Katie, if you are to read this and ever wonder, now some twenty two or so years later, that is why the stain on your desk from Papa is darker than the stain on mine and Raymond's desks. I hope you'll forgive the mistake made in haste but I also hope you'll be comforted in the fact that making your desk is one of the best memories I ever have of the time I spent with Papa.
With Papa, I was the youngest heir to the family traditions, which consisted of learning the trade for the sake of heritage. With Dad, I was the oldest son of a proud craftsman, responsible to work hard, learn the trade, and continue the traditions of my family. My father was never a gentle man, which is not to say he was "rough" either, but more brusque; akin to having a bear for a pet. He's a gentle companion, but you never forget that he's a bear, and when he finally DOES growl it's too late. My father taught me the value of hard work, of how to be a man in a man's world, and of how to succeed through dedication to doing good work. I won't say he's always been the absolute best person and sometimes he's made mistakes, but he's always been one to teach me things whether he ever knew it or not.
I say all these things to get around to a point, from which I have massively digressed. The point is that now that I'm grown and I have a career of my own, I often wish my life were different. I don't want to chang who I am, for who I am is a person I'm happy to be, but I do wish I had a life that allowed me more time with my dad, to learn, to build things together in the woodshop, to hone the secrets of craftsmanship and workmanship that only a true craftsman can ever master. For all the things my father may not sometimes be, I can say with all honest that there is no better craftsman of wood anywhere in the world than my Dad.
My father never graduated high school. My father never went to college. My father probably can't spell algebra to be honest and doesn't know what it is, which is NOT to insinuate that he's at all illiterate, only that he never bothered with higher math. My father IS a craftsman, a tradesman, a wood worker with no equal. I remember growing with Dad and Clink (a guy named Howard Clinksgale) and going on job sites to talk to an owner about a house he wanted to build. Looking at bare sand and concrete mix, with no plans before him my Dad and Clink could sit for ten minutes with a pencil he kept tucked inside his hat for just that occasion and a receipt for a pack of cigarettes and completely spec out a house from ground to rooftop. Again, I grew up the son of a tradesman, not just a contractor. When Jordan's Woodshop took on a new project my Dad, Papa, and a few other hired hands would build the house, pour the foundation, mix the concrete themselves, lay the carpet, run the plumbing, build the roof, and nail each shingle into place personally before finally walking away from a finished house.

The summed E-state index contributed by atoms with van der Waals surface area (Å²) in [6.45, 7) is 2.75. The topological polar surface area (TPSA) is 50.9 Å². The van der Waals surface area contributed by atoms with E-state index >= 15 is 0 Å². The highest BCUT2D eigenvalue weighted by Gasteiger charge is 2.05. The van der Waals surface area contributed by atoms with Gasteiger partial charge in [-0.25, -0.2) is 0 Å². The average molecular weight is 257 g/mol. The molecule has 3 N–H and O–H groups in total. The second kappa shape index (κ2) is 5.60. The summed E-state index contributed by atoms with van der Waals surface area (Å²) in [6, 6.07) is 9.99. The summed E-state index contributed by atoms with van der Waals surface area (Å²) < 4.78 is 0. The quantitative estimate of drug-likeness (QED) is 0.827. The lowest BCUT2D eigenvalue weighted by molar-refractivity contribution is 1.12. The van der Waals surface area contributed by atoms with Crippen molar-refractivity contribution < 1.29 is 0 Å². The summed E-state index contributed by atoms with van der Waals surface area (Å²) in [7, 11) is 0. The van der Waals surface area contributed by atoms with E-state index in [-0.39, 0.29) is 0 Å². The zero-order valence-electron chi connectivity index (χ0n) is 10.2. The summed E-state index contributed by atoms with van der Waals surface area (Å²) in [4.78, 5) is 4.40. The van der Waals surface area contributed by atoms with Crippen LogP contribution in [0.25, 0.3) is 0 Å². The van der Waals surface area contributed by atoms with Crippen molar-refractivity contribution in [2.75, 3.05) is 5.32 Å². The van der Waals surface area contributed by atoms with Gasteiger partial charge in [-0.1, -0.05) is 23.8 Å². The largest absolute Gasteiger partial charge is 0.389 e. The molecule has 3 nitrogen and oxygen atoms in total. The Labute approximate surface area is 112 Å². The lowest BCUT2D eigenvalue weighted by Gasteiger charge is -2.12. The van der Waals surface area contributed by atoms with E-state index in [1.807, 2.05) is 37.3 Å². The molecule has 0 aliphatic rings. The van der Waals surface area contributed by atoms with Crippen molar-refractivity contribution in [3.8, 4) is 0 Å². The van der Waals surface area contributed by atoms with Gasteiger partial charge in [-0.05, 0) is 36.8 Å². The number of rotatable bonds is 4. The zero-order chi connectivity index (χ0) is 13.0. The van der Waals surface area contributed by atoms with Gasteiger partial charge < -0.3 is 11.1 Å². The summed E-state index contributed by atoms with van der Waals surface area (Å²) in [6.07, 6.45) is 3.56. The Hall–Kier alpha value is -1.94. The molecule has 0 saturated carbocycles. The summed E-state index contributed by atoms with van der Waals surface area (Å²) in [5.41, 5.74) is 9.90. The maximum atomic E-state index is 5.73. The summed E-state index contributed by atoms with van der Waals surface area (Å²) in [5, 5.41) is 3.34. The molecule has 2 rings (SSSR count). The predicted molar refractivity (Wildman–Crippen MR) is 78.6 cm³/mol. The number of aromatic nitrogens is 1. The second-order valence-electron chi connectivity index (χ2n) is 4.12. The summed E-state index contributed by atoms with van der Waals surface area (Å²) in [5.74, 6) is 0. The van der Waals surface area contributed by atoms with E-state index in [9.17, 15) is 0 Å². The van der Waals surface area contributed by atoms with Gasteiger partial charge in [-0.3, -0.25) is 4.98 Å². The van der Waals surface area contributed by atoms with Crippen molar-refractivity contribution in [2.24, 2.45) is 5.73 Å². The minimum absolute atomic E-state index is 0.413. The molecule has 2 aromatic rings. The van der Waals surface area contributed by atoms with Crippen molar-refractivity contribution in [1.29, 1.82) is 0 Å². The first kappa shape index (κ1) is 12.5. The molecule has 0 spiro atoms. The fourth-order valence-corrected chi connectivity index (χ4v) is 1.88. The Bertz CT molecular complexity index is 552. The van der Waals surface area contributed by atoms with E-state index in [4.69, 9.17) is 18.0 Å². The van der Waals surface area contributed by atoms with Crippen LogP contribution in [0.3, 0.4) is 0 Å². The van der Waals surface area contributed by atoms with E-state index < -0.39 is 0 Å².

I remember another story I'll share, one less genteel, yet equally as memorable. The one thing my dad never ever did was fight in front of us kids. A huge man by any standard, he doubtless used it to his advantage on multiple occasions, but only ever twice in my presence as a child. We were working in Oyster Pointe, a new condominium development at the time, in Kill Devil Hills, North Carolina. Dad had gotten the contract to do some of the decks and trim work on some of the condos that were being built. Naturally, other contractors were doing similar work on other condos in the development area. One such contractor was named Scott. Scott was a young blonde, well muscled roofer working on installing a roof on the building adjacent to the one Dad and Clink were working on. As Clink called down measurements from the deck, Dad would cut the stairs out, cut the deck planks, etc. Eventually he and Clink would start laying down the deck.
I remember hearing Scott talk to his crew, calling out and laughing at the "old man" working next door with a hammer and nail. Scott's crew were laying plywood and shingles with a roofing gun, a pneumatic air gun made to increase the speed for these kinds of jobs. They lobbed curses, made jokes, and just generally tried to get a reaction out of Dad. No one who didn't watch him constantly would pay attention to the way my father nailed down floor boards. With arms as think as iron and as strong as steel bands, he would gently lay the board into place on the deck, tap it once on each end with the butt of his 22" hammer handle, and then you would hear three sounds; "Pop, Pop, BOOM"
The first pop was the sound of the hammer placing the nail in the wood, seating the tip. The second pop was the sound of the nail being tapped slightly harder between his two fingers, to make sure it would stay in place when he removed his hand. The third sound, the BOOM, was the sound of a small-headed trim hammer attached to a hatchet handle, driving a two and a half inch galvanized deck nail all the way through a 1.5" salt treated deck plank and firmly into the 2x8" joist. If you've never laid deck, you have no idea how hard you have to pummel a piece of steel to get it to do that in one shot. When I asked him once why he didnt use the nail guns we had... after all Clink used the nail guns... he showed me why. A nail gun shooting a greased nail with 400 pounds of air pressure behind it half the time bent the nail rather than driving it all the way into the wood, or else it would leave the nail head exposed causing you to later trip over it, tear your bare feet, or otherwise make a nuisance of itself.
As the days wore on, Scott and his crew persisted, making fun of my dad, calling him names, and generally being post-adolescent idiots. I don't remember exactly when it started but someone on Scott's crew started talking about arm wrestling and how Scott would beat the old man if the old man wasn't too scared to try. To my Dad's credit it took quite a few days of this to finally get to him and make him hit his breaking point.